The truth is London, which was deeply involved in slavery, having plundered much of the world in the name of god and king/queen, is still up to the same old tricks but in less lethal ways. In recent decades, virtually all their “highly respectable” banks have been fined hundreds of millions of dollars by American regulators for laundering drug money for international narcotic cartels. So we need not talk about how it went to war with China to dump opium in that country, in the 19th Century.
The Wickremesinghe-Rajapaksa government should request Malaysian and Indian assistance in this regard. The government shouldn’t, under any circumstance, hesitate to have these accusations investigated. The failure to take tangible measures to ascertain the truth, without further delay, can cause catastrophic and irreversible damage. There shouldn’t be any issue with the government seeking foreign assistance as Geneva-based United Nations Human Rights Council (UNHRC), European Intelligence services and Federal Bureau of Investigations (FBI) had been already involved in the Easter Sunday investigations.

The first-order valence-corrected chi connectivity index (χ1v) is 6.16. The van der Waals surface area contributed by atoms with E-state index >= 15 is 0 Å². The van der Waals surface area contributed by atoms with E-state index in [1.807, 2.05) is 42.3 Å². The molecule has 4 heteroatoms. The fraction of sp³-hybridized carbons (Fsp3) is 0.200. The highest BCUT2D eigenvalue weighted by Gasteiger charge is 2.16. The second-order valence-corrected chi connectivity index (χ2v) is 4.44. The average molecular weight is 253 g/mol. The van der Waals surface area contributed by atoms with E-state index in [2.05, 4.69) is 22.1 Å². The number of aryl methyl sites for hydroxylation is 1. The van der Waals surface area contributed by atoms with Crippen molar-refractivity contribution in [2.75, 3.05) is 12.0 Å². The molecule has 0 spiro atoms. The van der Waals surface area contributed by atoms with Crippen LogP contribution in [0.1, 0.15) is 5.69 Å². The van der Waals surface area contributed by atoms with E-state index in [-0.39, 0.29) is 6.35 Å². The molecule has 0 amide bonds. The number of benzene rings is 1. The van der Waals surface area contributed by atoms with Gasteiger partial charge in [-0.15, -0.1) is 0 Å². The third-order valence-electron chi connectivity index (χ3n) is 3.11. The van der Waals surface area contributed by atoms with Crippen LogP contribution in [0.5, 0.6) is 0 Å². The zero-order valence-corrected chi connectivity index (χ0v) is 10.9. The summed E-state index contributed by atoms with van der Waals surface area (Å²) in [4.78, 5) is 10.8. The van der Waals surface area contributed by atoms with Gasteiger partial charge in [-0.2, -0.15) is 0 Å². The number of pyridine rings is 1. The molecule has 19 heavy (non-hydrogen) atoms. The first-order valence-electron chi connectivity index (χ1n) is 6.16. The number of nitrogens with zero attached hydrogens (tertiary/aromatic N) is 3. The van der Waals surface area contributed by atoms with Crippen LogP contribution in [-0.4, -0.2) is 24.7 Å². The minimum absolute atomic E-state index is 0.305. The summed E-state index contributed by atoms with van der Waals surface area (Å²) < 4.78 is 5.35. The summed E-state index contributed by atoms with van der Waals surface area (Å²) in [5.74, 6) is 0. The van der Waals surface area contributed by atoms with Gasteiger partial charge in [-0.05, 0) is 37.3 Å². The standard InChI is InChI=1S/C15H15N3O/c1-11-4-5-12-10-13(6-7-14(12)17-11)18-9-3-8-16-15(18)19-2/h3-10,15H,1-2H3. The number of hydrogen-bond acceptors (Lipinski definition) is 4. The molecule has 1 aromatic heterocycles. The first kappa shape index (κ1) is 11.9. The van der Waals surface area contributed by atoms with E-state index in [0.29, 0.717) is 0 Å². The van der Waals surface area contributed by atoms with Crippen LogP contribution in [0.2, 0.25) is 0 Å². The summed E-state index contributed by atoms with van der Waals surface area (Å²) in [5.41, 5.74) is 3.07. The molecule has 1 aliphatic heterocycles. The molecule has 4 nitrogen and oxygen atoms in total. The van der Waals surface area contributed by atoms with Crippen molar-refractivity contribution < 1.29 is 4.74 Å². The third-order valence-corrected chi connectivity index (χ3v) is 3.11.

C4 declared that Maulana, who fled Sri Lanka in 2022, and submitted himself to European Intelligence agencies and the United Nations Human Rights Council, won the confidence of interviewers. Against the backdrop of UNHRC and European Intelligence services asserting Maulana’s claim credible, it would be pertinent to ask them whether they verified Maulana’s claim that Sallay travelled to Colombo and then Lactowatta, in Feb, 2018. Had they done so, the latest C4 episode would have ‘decapitated’ Sallay.
In fact, the meeting at Lactowatta seems to be central to the heinous plot as towards the end of the much-touted C4 film, Maulana declared with authority that the Feb. 2018 secret meeting between Sallay and would-be suicide bombers took place at the same location. Therefore, Sri Lanka should immediately have Sallay’s ‘clandestine’ visit to Colombo, in Feb. 2018, as alleged by C4, investigated with the highest international participation.
Perhaps, the vast majority of complacent Sri Lankans had quite conveniently forgotten the raid conducted by the Criminal Investigation Department (CID) on Lactowatta, on January 16, 2019. The plainclothesmen were later joined by elite Police Commandos. The CID was hunting for those who had vandalized Buddhist statues in the Mawanella, Peradeniya and Velambada police areas from Dec 23, 2018 to Dec 26, 2018. Some authorities described Lactowatta as a Jihadist Training Camp though it didn’t have any infrastructure.